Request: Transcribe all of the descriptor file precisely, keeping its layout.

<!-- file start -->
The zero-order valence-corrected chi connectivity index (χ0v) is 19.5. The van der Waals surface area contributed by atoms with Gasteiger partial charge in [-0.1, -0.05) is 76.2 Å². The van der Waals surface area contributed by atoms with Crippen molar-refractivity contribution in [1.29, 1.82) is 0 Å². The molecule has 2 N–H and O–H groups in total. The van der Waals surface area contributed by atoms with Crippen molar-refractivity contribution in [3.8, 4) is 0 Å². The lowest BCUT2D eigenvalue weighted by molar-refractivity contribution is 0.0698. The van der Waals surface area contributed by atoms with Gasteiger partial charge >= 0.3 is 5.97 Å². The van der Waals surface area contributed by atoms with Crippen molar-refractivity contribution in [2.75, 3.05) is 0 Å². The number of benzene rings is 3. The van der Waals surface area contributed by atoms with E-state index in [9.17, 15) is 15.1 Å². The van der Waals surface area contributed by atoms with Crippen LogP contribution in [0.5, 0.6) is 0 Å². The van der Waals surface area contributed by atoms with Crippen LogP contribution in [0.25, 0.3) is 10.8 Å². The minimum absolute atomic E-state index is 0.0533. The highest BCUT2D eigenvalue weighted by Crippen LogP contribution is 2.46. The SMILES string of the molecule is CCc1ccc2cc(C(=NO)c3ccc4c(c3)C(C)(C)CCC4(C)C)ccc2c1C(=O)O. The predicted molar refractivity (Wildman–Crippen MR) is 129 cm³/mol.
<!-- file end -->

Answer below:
The zero-order valence-corrected chi connectivity index (χ0v) is 19.5. The van der Waals surface area contributed by atoms with Gasteiger partial charge in [-0.1, -0.05) is 76.2 Å². The van der Waals surface area contributed by atoms with Crippen molar-refractivity contribution in [1.29, 1.82) is 0 Å². The molecule has 2 N–H and O–H groups in total. The van der Waals surface area contributed by atoms with Crippen molar-refractivity contribution in [3.8, 4) is 0 Å². The lowest BCUT2D eigenvalue weighted by molar-refractivity contribution is 0.0698. The van der Waals surface area contributed by atoms with Gasteiger partial charge >= 0.3 is 5.97 Å². The van der Waals surface area contributed by atoms with Crippen molar-refractivity contribution in [2.75, 3.05) is 0 Å². The number of benzene rings is 3. The van der Waals surface area contributed by atoms with E-state index in [9.17, 15) is 15.1 Å². The van der Waals surface area contributed by atoms with Crippen LogP contribution in [0.5, 0.6) is 0 Å². The van der Waals surface area contributed by atoms with Crippen LogP contribution in [0.25, 0.3) is 10.8 Å². The minimum absolute atomic E-state index is 0.0533. The highest BCUT2D eigenvalue weighted by Crippen LogP contribution is 2.46. The SMILES string of the molecule is CCc1ccc2cc(C(=NO)c3ccc4c(c3)C(C)(C)CCC4(C)C)ccc2c1C(=O)O. The predicted molar refractivity (Wildman–Crippen MR) is 129 cm³/mol.